- Comments (10)
Cilantro is fresh, flavorful and super-easy to grow. Most folks either love it or hate it, but we fall in the former category here at Healthy Eats! Find out what’s to love about this polarizing herb.
Cilantro is known for its bright citrus flavor. This culinary herb stems from the coriander plant and is often referred to as “Chinese parsley.” Though it does resemble parsley, you can easily tell the difference: Cilantro is lighter green in color and has softer leaves with rounded edges. Cilantro is easy to grow, but it does best in spring and early summer, as hot temperatures tend to make it bolt.
One-quarter cup of fresh cilantro leaves has only 1 calorie. This green herb is packed with folate as well as vitamins A, C and K. While one serving won’t amount to much, using this herb regularly will allow those small doses of nutrients to add up.
What to do with Cilantro
Cilantro has a natural affinity for flavorful and spicy Asian, Mexican, and Latin-inspired cuisines. It gives a punch to salsa, guacamole, rice dishes, pasta salads and lettuce mixes. Sprinkle freshly-chopped cilantro over grilled fish or pizza. Make cilantro-infused oil to jazz up salad dressings, drizzle over grilled chicken breast or serve atop bread. Get more mileage out of your bunch of cilantro by using both the leaves and stems — unlike many herbs, cilantro stems are tender and just as flavorful as the leaves.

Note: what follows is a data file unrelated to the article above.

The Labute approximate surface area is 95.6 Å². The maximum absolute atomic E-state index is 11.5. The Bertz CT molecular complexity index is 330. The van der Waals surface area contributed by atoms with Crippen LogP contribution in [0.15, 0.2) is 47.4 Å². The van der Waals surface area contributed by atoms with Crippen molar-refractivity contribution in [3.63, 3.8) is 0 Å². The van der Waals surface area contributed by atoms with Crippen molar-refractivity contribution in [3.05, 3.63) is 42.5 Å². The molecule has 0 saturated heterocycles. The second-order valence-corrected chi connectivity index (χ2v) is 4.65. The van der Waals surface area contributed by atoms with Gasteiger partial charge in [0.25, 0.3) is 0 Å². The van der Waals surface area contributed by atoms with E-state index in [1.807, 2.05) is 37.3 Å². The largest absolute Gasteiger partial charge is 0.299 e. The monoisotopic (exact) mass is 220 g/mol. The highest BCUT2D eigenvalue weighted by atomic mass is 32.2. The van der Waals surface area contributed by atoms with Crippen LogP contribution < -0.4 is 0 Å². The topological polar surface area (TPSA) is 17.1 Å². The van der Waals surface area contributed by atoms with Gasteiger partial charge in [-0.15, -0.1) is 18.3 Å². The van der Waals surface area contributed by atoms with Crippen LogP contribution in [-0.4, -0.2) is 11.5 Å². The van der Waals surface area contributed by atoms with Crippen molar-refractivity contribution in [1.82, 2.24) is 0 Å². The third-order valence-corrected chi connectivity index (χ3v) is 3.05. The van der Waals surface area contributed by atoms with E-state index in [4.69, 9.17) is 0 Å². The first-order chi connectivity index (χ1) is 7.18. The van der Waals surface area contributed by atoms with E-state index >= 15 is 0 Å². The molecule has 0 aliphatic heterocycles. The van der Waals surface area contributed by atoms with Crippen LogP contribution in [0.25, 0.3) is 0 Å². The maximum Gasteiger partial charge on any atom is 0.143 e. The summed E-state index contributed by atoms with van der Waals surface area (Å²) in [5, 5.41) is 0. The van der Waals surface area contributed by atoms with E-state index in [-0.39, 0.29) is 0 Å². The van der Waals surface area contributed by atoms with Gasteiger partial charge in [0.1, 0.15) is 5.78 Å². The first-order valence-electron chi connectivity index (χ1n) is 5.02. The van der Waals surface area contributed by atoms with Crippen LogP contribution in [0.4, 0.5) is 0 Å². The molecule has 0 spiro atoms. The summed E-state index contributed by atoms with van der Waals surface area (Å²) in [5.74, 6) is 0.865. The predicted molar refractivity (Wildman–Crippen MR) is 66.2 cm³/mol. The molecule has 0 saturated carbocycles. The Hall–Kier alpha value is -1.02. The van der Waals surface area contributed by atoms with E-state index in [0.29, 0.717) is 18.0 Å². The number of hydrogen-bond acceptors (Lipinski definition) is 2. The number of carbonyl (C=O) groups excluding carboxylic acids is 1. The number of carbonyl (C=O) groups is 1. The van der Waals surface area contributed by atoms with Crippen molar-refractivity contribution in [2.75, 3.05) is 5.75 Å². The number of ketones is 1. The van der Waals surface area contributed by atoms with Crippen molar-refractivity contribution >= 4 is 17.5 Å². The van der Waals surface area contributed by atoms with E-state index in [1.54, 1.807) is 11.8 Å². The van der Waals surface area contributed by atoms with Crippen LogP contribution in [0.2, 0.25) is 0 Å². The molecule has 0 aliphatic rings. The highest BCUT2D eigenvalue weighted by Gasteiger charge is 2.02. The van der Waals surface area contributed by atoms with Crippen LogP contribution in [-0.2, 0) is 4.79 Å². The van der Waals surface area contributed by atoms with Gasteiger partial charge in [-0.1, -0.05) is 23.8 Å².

Shopping and Storage Tip: Choose evenly-colored leaves that aren’t wilted. Store a fresh bunch in the refrigerator with the stems down in a glass of water (changing water every day or so) or gently wrap in paper towel and place in resealable bag in the refrigerator drawer for up to a week.
Recipes to Try:
- Cilantro Rice
- Moroccan-Style Tilapia with Cumin, Mango and Cilantro
- Cilantro Oil
- Mango Salsa
- BBQ Chicken Pizza
- Cheesy Rice
- Chicken Fajitas
Dana Angelo White, MS, RD, ATC, is a registered dietitian, certified athletic trainer and owner of Dana White Nutrition, Inc., which specializes in culinary and sports nutrition. See Dana’s full bio »
You Might Also Like:
These seasonal beauties want you to know there’s more to them than total deliciousness. Radishes In addition to offering their trademark crunch and peppery snap, radishes list potassium, calcium, folate and fiber on their resumes. Recipe: Snow Pea Radish Slaw (above, from Food Network Magazine) Rhubarb A classically underappreciated seasonal treat, these sour stalks are an excellentRead more